Of course, there would be real concerns that schools might see funding drain from their own school. Nevertheless, given the challenges facing public service budgets, it is fitting that we begin at least to try to cost the delivery of a particular course. For example, how much does it cost to deliver an Advanced Higher course to 10 students for the teaching equivalent of a day’s teaching time (including the pro-rata teacher’s non- teaching time)? The cost would be 20 per cent of that person’s total salary which, including on-costs, could be £8,000-£10,000 per day. The delivery costs for such a class would therefore be £800-£1,000 per student. Such data begins to show how funding might be used to access other equivalent learning opportunities.

However, one of the benefits from such a scheme is that it would provide an incentive for schools to co-ordinate their senior courses to allow them to specialise in delivering some programmes that are not viable when confined to their own pupils.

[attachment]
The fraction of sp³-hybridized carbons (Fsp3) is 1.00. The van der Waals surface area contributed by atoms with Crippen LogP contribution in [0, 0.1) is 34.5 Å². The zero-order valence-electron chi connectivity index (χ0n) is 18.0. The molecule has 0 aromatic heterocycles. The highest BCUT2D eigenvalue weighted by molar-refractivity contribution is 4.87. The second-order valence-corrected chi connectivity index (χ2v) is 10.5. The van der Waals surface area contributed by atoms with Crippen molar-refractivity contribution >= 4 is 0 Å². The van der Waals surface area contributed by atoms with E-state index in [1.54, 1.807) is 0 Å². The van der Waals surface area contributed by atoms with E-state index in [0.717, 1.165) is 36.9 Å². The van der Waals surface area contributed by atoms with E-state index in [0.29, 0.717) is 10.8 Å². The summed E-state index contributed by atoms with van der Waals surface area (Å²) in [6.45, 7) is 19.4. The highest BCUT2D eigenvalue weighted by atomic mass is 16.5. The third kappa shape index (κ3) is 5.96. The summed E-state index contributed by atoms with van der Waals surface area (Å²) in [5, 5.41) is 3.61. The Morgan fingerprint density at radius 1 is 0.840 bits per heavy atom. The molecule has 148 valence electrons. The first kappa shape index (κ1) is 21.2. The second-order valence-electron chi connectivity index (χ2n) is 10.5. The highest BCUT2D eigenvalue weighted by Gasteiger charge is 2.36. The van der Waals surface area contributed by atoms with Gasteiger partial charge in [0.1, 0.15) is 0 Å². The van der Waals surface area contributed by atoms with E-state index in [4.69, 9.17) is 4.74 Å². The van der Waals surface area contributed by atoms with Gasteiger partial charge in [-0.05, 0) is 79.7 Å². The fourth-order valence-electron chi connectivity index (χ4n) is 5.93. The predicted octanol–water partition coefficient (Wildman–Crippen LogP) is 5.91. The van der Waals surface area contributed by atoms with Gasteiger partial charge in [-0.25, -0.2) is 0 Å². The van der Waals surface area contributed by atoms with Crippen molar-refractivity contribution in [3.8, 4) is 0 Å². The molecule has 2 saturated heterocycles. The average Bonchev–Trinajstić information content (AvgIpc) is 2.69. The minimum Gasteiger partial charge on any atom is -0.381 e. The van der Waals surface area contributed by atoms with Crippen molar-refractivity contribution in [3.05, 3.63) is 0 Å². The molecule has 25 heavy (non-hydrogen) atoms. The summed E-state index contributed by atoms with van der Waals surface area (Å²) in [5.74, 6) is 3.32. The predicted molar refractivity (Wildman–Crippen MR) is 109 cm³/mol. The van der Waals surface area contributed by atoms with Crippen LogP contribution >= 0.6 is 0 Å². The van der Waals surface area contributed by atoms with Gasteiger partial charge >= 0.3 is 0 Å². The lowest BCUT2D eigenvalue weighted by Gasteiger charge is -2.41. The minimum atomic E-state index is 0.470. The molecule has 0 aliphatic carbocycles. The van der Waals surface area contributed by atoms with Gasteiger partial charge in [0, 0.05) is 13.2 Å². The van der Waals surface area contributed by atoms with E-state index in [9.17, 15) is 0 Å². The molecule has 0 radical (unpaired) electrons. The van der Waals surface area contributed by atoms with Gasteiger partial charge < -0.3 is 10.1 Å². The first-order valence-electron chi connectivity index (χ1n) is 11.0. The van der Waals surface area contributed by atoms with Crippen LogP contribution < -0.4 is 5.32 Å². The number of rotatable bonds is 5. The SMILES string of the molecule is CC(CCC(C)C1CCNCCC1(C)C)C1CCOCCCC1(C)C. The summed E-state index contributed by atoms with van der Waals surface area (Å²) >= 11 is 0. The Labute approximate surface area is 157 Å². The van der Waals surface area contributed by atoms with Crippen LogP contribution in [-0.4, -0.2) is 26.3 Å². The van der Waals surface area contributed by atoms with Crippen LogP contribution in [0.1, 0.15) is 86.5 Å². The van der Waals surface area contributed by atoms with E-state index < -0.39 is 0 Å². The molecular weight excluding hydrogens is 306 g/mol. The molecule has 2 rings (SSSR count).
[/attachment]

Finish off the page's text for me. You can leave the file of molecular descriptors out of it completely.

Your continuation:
The scheme I have described links funding with the learning output (courses), but does not take the next step of linking funding to outcomes (results). Perhaps that is for another day?


Public Spending Cuts

East Lothian Council’s Administration has begun a major review of budget options in response to expected cuts in funding from central government for local authorities over the next few years.

Although details of East Lothian Council’s funding allocation for 2010/11 will not be announced until late this year, our Finance colleagues are predicting that the cut in income to the council could be as much as £4.6 million (our department accounts for nearly 50% of the Council’s total budget).

In a report presented by our Council’s Head of Finance, David Spilsbury, earlier this week, councillors were advised that as well as planning for funding cuts, they would also need to allow for increased demands for spending on services such as those for older people and children, homelessness and waste. 

Education is also likely to place further demands on the Council’s finances.  While school rolls have been relatively static over the past three years, they are expected to rise in East Lothian by over 5 per cent in the next two.

Even without pay awards, staffing costs – which currently account for almost half of the Council’s cost base – will also continue to grow.  For example, the cost of making good pension deficits will increase from £1.3 million to £2.2 million each year from 2011.  Salary progression for some employees is also expected to add a further £1.5 million to the bill in 2010/11.